Hard Bargain

German Firms Revolt Against U.S. Rating Agency Fees

Standard Poors. Source Reuters
Established rating agencies get a red light from German corporations.
  • Why it matters

    Why it matters

    Rating agencies Standard & Poor’s and Moody’s dominate the market allowing them to dictate prices for ratings. In the last two year, several DAX-30 companies have cancelled contracts with the market leaders. Now others are also considering a switch.

  • Facts

    Facts

    • The revolt against Moody’s and S&P began when Deutsche Post, HeidelbergCement, K+S Group and Continental decided to leave the ratings companies rather than agree to price hikes.
    • The emergence of other ratings services threatens the long-established duopoly.
    • Financial officers relish the opportunity to launch a price war among the ratings services, which would force companies to cut more favorable deals or risk losing business.
  • Audio

    Audio

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When Moody’s Investors Services and Standard and Poor’s Financial Services announced hefty price increases last fall, they provoked a revolt among German companies that threatens to embroil them in an open price war.

Hanover-based auto supplier Continental fired the first shot – taking an action never done before by a member of Germany’s DAX stock market index. It showed Moody’s the exit door over complaints its price was too high.

It was the first time New York-based Moody’s lost a contract with a DAX company, but not the last. Kassel-based fertilizer company K+S Group joined the budding rebellion by canceling its contract with Moody’s, saying the firm was just too expensive.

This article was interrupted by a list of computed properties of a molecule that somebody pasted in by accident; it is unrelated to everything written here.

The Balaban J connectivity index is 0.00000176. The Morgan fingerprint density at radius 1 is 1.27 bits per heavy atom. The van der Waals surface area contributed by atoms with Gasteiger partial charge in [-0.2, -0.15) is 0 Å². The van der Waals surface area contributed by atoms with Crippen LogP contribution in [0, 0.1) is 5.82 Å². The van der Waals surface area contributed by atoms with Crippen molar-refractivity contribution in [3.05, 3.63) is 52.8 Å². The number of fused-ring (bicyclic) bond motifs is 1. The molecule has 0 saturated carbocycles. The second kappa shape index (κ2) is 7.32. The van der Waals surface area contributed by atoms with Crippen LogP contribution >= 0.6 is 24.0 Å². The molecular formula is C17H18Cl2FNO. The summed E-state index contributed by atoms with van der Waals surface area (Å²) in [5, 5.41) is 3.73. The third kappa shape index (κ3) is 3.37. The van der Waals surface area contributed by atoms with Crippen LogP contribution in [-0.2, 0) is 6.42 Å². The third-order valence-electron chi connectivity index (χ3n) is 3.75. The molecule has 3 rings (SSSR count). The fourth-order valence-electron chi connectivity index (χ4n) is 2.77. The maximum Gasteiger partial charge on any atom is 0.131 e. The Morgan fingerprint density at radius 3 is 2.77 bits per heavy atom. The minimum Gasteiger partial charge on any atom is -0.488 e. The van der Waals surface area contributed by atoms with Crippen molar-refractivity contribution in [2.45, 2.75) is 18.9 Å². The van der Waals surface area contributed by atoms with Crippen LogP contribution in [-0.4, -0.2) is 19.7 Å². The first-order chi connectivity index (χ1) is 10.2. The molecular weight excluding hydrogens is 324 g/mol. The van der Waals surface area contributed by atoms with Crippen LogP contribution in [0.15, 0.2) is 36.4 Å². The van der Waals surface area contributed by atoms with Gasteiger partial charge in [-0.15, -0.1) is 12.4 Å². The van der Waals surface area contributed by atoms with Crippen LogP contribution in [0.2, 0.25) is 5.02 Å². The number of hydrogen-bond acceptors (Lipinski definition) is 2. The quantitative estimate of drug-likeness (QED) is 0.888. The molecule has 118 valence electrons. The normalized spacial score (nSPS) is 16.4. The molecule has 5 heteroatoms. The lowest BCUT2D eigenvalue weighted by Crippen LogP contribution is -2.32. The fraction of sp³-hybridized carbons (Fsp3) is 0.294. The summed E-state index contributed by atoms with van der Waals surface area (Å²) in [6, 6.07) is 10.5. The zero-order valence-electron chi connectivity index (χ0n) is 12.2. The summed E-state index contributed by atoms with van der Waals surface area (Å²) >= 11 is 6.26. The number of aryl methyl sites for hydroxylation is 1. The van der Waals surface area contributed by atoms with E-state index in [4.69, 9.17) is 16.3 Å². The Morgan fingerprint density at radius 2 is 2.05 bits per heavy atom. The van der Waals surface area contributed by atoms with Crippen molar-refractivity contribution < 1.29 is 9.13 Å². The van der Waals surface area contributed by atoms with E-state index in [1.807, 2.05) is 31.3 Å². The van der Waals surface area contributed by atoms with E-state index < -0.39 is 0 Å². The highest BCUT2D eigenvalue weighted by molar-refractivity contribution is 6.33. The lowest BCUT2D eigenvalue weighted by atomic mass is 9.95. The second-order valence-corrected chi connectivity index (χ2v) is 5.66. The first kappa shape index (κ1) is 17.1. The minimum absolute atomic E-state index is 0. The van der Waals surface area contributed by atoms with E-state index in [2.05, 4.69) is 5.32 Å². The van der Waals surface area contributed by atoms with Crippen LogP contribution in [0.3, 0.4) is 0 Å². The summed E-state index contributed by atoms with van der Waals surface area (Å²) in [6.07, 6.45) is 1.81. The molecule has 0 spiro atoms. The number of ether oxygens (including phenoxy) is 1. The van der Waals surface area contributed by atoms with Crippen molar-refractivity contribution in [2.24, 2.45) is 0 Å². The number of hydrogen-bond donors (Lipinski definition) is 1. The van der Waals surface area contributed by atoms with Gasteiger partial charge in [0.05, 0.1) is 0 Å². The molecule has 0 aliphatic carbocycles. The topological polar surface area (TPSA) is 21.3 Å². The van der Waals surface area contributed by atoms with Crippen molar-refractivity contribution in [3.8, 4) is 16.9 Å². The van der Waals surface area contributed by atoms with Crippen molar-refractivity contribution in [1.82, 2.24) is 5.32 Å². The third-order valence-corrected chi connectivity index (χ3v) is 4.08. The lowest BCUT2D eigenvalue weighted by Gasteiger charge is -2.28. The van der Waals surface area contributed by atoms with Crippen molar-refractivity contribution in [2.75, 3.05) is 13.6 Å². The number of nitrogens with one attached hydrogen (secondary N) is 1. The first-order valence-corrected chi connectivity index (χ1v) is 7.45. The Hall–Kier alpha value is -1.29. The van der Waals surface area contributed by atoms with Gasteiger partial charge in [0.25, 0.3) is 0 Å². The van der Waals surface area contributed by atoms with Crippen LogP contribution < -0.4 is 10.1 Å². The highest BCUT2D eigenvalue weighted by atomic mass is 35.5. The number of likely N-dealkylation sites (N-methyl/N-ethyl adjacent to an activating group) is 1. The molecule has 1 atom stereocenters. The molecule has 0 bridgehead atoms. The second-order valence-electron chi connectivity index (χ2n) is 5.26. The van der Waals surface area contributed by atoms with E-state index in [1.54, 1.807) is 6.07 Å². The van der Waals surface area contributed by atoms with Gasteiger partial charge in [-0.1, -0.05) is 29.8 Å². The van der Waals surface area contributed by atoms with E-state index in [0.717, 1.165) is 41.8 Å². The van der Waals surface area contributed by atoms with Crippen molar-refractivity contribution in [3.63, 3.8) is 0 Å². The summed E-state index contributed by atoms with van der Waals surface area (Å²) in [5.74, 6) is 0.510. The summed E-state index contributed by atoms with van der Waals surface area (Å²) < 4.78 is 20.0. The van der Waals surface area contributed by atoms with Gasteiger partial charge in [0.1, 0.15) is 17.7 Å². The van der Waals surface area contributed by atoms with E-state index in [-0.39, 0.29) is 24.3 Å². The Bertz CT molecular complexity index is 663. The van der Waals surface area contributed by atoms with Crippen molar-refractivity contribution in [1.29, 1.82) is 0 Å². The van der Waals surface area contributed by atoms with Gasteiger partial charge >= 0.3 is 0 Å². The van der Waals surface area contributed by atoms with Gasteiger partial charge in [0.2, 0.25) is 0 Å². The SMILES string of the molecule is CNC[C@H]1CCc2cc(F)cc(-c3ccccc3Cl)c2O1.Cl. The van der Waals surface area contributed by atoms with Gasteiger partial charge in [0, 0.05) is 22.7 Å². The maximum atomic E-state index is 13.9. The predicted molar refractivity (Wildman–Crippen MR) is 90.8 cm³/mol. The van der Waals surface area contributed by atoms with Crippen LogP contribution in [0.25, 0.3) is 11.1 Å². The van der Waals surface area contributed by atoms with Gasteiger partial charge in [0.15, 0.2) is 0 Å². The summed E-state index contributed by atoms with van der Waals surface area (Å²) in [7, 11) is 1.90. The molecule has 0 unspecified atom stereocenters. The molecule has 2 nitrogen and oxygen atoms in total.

Now, the insurrection against the two American giants is spreading. Handelsblatt has learned the electric utility company Eon in Düsseldorf and the energy firm RWE in Essen also are considering a move. Both Moody’s and S&P face a growing chorus of loud complaints about what German companies describe as outrageous pricing policies.

The seeds of revolution were sown more than two years ago, when a group of German chief financial officers representing 12 large companies sent a letter to S&P complaining about a fee proposal from the ratings agency that would double the prices charged for the information it gathers. The financial officers were united in declaring the rate hike “completely unacceptable.”

S&P shrugged off the complaints with no major concessions and began collecting the higher fees in November 2012, even though Bonn-based Deutsche Post and HeidelbergCement decided to cancel their contracts.

Initially, Moody’s was not targeted, but the financial officers made clear that their unhappiness with high costs also extended to Moody’s. Both American companies were described as dictating their rates, not negotiating them.

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